Anatomy of a Soundtrack | The Taking Of Pelham One Two Three (1974) – David Shire

The Taking Of Pelham One Two Three isn’t one of the better known crime films of the 1970s. It is probably best known for inspiring the colour-coded naming of the villains in Reservoir Dogs.

That it isn’t one of the better known films of its genre from its decade is hardly the fault of the film itself. After all, this was a decade where The Godfather, The Godfather Part 2, The French Connection, Death Wish, Dog Day Afternoon, Dirty Harry, Chinatown, Mean Streets, The Getaway and many others were produced and released – and those were just a selection of what Hollywood had to offer. There were also burgeoning crime film scenes in the UK, Italy and Japan in particular. It was a truly great decade for the genre.
As such, a lot of films rather undeservedly didn’t quite receive the attention they deserved with some of them still remaining relatively undiscovered to this day. While The Taking Of Pelham One Two Three was and is critically very highly thought of, and has been the recipient of two separate remakes, it’s still rarely thought of as one of the big names when it comes to 1970s crime capers.
One thing that notably connects all the films listed above is the quality of their soundtracks. Almost each and every one of those films have recognisable and outstanding scores that were arguably integral to the quality and success of them. The Taking Of Pelham One Two Three was no different – but with it getting slightly lost in the shuffle, so, therefore, did the soundtrack. Again, this was undeserved.
David Shire’s magnificent work did receive some recognition. He was nominated for a BAFTA award in 1976 for Best Film Music, but it was as close to major recognition as he got for his work on Joseph Sargent’s film. Yet Shire’s work is every bit as vital to the film’s tempo, tone and key scenes as any of the films listed above or any others you could care to name.
1974 would prove to be the breakthrough year for Shire. Having already turned a few heads with his work on Steelyard Blues, this year would also see him craft the wonderful soundtrack for Francis Ford Coppola’s The Conversation. He would then gain further acclaim for his work on All The President’s Men before he showed his versatility in the 80s with delightful work on Return To Oz, Short Circuit and Vice Versa.
With The Taking Of Pelham One Two Three, the mood is established right away with Shire’s marvellously panicky and multi-layered arrangement over the films opening titles. Menacing basslines fight it out with loud bursts of horns and ever-changing uses of percussion to create an immediate air of tension and unpredictability that perfectly match the film you are about to watch. They also, arguably, match the energetic unpredictability of the city in which the film is set.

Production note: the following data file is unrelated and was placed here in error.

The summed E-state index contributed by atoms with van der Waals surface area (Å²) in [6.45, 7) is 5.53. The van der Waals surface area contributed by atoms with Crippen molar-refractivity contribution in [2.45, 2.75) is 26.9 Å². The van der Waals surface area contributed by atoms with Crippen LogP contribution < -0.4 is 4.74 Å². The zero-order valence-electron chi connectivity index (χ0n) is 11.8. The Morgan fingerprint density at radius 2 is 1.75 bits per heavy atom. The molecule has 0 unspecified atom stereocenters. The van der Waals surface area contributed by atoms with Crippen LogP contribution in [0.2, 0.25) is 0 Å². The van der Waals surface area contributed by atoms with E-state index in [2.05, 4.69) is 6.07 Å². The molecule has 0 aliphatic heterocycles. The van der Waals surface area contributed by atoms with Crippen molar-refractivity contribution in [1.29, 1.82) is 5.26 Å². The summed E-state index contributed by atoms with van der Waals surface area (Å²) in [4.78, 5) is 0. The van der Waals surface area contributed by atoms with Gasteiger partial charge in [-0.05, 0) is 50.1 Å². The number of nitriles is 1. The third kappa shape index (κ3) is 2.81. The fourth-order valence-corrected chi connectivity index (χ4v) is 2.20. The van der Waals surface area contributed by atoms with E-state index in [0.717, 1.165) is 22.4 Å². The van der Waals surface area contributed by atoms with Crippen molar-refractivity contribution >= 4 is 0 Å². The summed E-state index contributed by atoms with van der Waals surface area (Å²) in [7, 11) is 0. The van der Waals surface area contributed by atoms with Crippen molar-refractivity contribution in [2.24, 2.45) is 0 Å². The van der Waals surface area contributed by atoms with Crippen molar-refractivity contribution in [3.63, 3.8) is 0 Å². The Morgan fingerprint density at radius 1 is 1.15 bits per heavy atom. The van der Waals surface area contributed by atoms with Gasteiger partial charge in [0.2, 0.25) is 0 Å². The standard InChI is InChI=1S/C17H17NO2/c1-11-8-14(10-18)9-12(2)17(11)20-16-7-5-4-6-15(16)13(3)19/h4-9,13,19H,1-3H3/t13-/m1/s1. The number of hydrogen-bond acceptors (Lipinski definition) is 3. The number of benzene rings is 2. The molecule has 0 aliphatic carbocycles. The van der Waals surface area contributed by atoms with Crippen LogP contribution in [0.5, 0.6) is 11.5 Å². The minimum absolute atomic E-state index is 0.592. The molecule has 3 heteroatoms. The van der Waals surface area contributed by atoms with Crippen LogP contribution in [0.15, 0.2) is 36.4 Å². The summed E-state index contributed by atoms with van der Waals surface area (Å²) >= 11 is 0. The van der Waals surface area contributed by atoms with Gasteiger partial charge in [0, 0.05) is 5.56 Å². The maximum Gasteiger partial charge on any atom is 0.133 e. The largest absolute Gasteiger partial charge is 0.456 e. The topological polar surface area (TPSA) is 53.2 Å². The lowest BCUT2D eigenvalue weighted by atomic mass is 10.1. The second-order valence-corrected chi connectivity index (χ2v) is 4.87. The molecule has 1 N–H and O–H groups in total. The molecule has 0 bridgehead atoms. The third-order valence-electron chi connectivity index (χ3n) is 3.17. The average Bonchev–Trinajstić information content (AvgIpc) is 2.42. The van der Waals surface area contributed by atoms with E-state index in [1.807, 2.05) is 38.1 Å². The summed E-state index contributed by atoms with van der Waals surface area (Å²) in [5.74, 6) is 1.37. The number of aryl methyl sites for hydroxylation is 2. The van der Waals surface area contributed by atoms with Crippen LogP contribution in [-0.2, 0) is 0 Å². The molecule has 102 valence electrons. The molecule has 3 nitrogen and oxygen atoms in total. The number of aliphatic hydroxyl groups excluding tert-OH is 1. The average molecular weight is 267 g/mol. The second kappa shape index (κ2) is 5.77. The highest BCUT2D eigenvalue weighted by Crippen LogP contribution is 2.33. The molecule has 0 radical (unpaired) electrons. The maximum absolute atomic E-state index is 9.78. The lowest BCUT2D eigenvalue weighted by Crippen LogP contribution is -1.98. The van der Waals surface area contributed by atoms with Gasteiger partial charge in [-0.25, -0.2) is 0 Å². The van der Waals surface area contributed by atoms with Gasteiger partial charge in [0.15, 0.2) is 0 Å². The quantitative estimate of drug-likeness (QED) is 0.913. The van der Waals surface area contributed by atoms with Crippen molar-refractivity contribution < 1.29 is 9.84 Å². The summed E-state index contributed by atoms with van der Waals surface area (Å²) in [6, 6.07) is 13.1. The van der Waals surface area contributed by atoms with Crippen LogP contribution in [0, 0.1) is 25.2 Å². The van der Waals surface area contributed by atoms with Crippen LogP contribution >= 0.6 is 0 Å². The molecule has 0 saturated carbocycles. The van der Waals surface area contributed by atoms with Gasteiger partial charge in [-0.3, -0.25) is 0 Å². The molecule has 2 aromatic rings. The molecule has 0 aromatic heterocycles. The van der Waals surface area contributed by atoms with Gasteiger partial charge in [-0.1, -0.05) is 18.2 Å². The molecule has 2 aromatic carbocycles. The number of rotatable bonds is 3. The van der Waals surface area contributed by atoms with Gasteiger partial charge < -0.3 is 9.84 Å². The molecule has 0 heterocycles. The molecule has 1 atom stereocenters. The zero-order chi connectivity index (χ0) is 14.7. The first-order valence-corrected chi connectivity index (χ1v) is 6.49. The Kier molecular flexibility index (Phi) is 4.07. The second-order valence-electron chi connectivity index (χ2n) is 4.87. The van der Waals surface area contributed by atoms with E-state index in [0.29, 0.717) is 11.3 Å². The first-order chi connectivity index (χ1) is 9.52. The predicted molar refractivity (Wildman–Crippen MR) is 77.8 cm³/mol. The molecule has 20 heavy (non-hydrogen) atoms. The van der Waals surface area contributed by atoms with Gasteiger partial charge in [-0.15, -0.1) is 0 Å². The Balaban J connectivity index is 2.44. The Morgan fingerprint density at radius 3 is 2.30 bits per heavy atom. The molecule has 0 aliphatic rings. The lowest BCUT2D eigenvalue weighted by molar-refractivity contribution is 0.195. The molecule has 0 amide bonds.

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The stage is set immediately and rightly so as the film wastes no time in getting going. Just a few minutes later Robert Shaw and pals will have seized the titular train in this scene.
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Here, Shire’s ingenious stop-start music mirrors the confusion of the driver at being told that his train is being taken. Then it slowly builds as Shaw’s friends assume their positions and the threat to the passengers is established. Shire rounds this scene off with a nervewracking clattering of drums as a very lucky man walks away from a train he will be glad that he missed.
The soundtrack is actually quite a sparse one. Shire was hired quite late and wasn’t given a huge amount of time to work with and the amount of music he contributes only adds up to around half an hour for a film clocking in at over three times that amount. In some ways this works in his favour. When the music starts up again, it actually feels like it matters.
He still finds time for the odd quieter moment. As armed police congregate in the tunnel around the hijacked train, Shire inserts some quieter scoring. Here he covers a conversation between Shaw and Martin Balsam where we learn a bit more about their backgrounds as we nervously wait to see if the city of New York will be able to stump up the $1 million that is being demanded.
To paraphrase and slightly borrow a line from Mia Wallace in Pulp Fiction, he also knows when to shut the hell up. He understands when a scene has enough of a dramatic racket happening to not need further enhancement with scoring. So as New York City’s finest try a breakneck race across the city to deliver the money before Shaw starts wiping out some of the hostages, Shire’s score is nowhere to be heard.
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Yet moments before that, during a terrific montage scene where we see the money hurriedly being counted, Shire throws us another frantic segment of music to illustrate the urgency of what could seem to be a fairly mundane act. The film climaxes with a slightly more relaxed version of his opening theme.
Speaking as someone who would rank the film as one of my favourite ten films of all time, a recommendation to all reading that you should go and see it immediately will hardly be a surprise. It’s currently streaming on Netflix, to my huge surprise. Apparently they do have some films on there made before 2005. You may well find that the soundtrack is well worth the £15 they’re asking for it on Amazon as well. I’d say it is.